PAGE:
Life Extension Update Exclusive
Review finds vitamin D could prevent significant number of cancers...
In a review that will appear in the February 2006 issue of The American Journal of Public Health vitamin D researcher Michael F. Holick and colleagues concluded that improved vitamin D status could significantly cut the risk of colon, breast, ovarian and prostate cancer. A previous review conducted by the team, published in the October 2005 Journal of Steroid Biochemistry and Molecular Biology found that consuming 1000 international units (IU) or more of vitamin D per day cut the risk of colon cancer in half.
The team reviewed 63 studies of oral intake or serum levels of vitamin D as related to the risk of cancer published between January 1966 and December 2004. The majority revealed a protective effect for the vitamin. The authors attribute vitamin D’s benefits to its abilities to inhibit the formation of new blood vessels by tumors, stimulate mutual adherence of cells, and enhance intercellular communication. They also note that having higher serum vitamin D levels is associated with reduced proliferation of high-risk epithelial cells in the colon and that the vitamin helps prevent breast epithelial cell mitosis.
The authors observed that vitamin D doses of up to 1000 IU per day are unlikely to produce toxicity and comment that this dose would be consistent with maintaining serum vitamin D levels at or above 30 nanograms per milliliter. Serum levels of vitamin D lower than 30 ng/mL have been associated with double the risk of colon cancer than that experienced by individuals with higher levels.
The review concludes that “Supplemental vitamin D intake could address the high prevalence of vitamin D deficiency in the United States... The cost of a daily dose of vitamin D3 (1000 IU) is less than 5 cents, which could be balanced against the high human and economic costs of treating cancer attributable to insufficiency of vitamin D.”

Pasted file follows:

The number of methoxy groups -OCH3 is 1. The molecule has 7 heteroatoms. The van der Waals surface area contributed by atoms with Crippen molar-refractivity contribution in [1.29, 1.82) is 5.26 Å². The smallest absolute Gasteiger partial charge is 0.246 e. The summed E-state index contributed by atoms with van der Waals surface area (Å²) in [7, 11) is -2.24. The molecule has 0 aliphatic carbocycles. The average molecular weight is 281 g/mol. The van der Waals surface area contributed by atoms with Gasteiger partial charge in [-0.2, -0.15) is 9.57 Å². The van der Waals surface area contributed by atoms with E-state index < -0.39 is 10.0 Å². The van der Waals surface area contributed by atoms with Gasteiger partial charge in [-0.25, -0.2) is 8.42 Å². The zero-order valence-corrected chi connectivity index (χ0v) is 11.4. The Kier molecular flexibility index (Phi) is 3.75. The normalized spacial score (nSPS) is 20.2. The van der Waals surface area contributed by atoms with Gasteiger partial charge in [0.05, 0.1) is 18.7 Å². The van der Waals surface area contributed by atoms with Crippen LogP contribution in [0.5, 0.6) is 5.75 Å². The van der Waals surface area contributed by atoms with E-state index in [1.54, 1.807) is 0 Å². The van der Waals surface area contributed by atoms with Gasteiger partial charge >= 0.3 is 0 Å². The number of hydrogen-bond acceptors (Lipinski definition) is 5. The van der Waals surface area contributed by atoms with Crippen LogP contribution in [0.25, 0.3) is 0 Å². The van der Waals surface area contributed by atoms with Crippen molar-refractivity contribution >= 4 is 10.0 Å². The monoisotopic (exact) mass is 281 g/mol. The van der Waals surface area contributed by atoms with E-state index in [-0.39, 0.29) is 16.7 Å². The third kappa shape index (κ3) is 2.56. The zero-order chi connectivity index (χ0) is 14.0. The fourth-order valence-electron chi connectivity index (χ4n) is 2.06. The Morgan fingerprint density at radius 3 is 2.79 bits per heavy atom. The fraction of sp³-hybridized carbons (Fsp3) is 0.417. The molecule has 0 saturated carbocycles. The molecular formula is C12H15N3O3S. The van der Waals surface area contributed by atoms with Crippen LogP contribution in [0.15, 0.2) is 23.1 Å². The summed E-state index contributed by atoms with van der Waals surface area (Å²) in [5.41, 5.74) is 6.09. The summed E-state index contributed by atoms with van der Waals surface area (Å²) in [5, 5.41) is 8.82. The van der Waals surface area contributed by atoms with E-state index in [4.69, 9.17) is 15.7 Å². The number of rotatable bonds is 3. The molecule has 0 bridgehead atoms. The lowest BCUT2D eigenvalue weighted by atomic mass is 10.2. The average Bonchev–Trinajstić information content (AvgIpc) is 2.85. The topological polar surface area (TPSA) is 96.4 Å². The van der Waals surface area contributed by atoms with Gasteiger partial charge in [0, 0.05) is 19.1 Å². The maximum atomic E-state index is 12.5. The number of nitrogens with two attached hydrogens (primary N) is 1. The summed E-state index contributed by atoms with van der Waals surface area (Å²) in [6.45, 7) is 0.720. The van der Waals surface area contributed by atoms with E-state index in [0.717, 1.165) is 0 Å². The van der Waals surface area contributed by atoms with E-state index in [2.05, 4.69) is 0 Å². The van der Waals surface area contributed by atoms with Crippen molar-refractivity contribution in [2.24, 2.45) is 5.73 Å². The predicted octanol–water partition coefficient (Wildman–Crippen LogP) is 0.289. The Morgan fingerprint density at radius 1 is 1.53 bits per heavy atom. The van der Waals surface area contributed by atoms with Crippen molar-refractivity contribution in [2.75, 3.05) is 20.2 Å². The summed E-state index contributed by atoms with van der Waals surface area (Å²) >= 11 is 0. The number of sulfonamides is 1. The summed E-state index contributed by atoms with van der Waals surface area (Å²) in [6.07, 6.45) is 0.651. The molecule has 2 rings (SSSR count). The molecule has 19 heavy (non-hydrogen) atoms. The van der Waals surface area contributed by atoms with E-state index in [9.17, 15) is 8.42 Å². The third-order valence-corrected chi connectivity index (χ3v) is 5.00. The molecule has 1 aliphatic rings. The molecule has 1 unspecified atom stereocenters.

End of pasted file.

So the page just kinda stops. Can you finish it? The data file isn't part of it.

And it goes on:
Coauthor Cedric F. Garland, who is a professor at the University of California, San Diego School of Medicine’s Department of Family and Preventive Medicine, commented, “A preponderance of evidence, from the best observational studies the medical world has to offer, gathered over 25 years, has led to the conclusion that public health action is needed. Primary prevention of these cancers has largely been neglected, but we now have proof that the incidence of colon, breast, and ovarian cancer can be reduced dramatically by increasing the public's intake of vitamin D."
"Many people are deficient in vitamin D,” he added. “A glass of milk, for example, has only 100 IU. Other foods, such as orange juice, yogurt and cheese, are now beginning to be fortified, but you have to work fairly hard to reach 1,000 IU a day. Sun exposure has its own concerns and limitations . . . The easiest and most reliable way of getting the appropriate amount is from food and a daily supplement.
Comment: It seems clear that anyone who is not paying attention to vitamin D status, either for themselves or for patients, is indeed ignoring the evidence. While much research remains to be done, and not all studies have provided positive results, the number of health issues that appear to relate to vitamin D status provides a strong incentive for being concerned. It should be clear that: (a) there is considerable evidence of rather widespread vitamin D deficiency; (b) numerous studies indicate the importance of maintaining high levels of serum 25(OH)D in order to optimize health; and (c) the importance of vitamin D transcends its role in bone health and calcium metabolism. The government mandated fortification of dairy products and cereals is indicative of a general awareness in public health circles of the importance of this vitamin, at least as regards to bone health. But because of the variation in eating patterns, geographical location of residence, sun exposure, and fear of skin cancer, becoming deficient may merely involve following the path of least resistance, since the alternative is to estimate intake from food and supplements, pay attention to levels of fortification, and estimate generation from sunlight, actions that take effort and some knowledge. Furthermore, there is a common opinion among health care professionals that since rickets is rare, there is no vitamin D problem. There is also the commonly held opinion that we get everything we need from food. Neither of these positions appears defensible. If you would like a source of D3 in capsule form, providing 1000 IU's per capsule - email me.
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